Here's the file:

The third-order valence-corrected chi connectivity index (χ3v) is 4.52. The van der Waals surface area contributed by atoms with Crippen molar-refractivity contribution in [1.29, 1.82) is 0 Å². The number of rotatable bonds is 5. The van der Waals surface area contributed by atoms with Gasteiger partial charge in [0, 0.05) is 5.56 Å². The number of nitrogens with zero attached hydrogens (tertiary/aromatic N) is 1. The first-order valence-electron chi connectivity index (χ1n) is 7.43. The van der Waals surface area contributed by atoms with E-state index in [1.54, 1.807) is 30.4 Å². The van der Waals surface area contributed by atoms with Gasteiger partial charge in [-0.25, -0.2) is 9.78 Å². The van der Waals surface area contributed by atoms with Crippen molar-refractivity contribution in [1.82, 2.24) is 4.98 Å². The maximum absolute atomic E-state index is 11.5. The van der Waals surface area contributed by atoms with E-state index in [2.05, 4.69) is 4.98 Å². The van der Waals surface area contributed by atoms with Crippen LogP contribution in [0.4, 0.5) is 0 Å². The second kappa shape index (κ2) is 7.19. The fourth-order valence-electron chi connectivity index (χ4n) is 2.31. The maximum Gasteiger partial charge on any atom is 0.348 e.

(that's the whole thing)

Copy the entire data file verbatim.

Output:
The third-order valence-corrected chi connectivity index (χ3v) is 4.52. The van der Waals surface area contributed by atoms with Crippen molar-refractivity contribution in [1.29, 1.82) is 0 Å². The number of rotatable bonds is 5. The van der Waals surface area contributed by atoms with Gasteiger partial charge in [0, 0.05) is 5.56 Å². The number of nitrogens with zero attached hydrogens (tertiary/aromatic N) is 1. The first-order valence-electron chi connectivity index (χ1n) is 7.43. The van der Waals surface area contributed by atoms with E-state index in [1.54, 1.807) is 30.4 Å². The van der Waals surface area contributed by atoms with Gasteiger partial charge in [-0.25, -0.2) is 9.78 Å². The van der Waals surface area contributed by atoms with Crippen molar-refractivity contribution in [1.82, 2.24) is 4.98 Å². The maximum absolute atomic E-state index is 11.5. The van der Waals surface area contributed by atoms with E-state index in [2.05, 4.69) is 4.98 Å². The van der Waals surface area contributed by atoms with Crippen LogP contribution in [0.4, 0.5) is 0 Å². The second kappa shape index (κ2) is 7.19. The fourth-order valence-electron chi connectivity index (χ4n) is 2.31. The maximum Gasteiger partial charge on any atom is 0.348 e.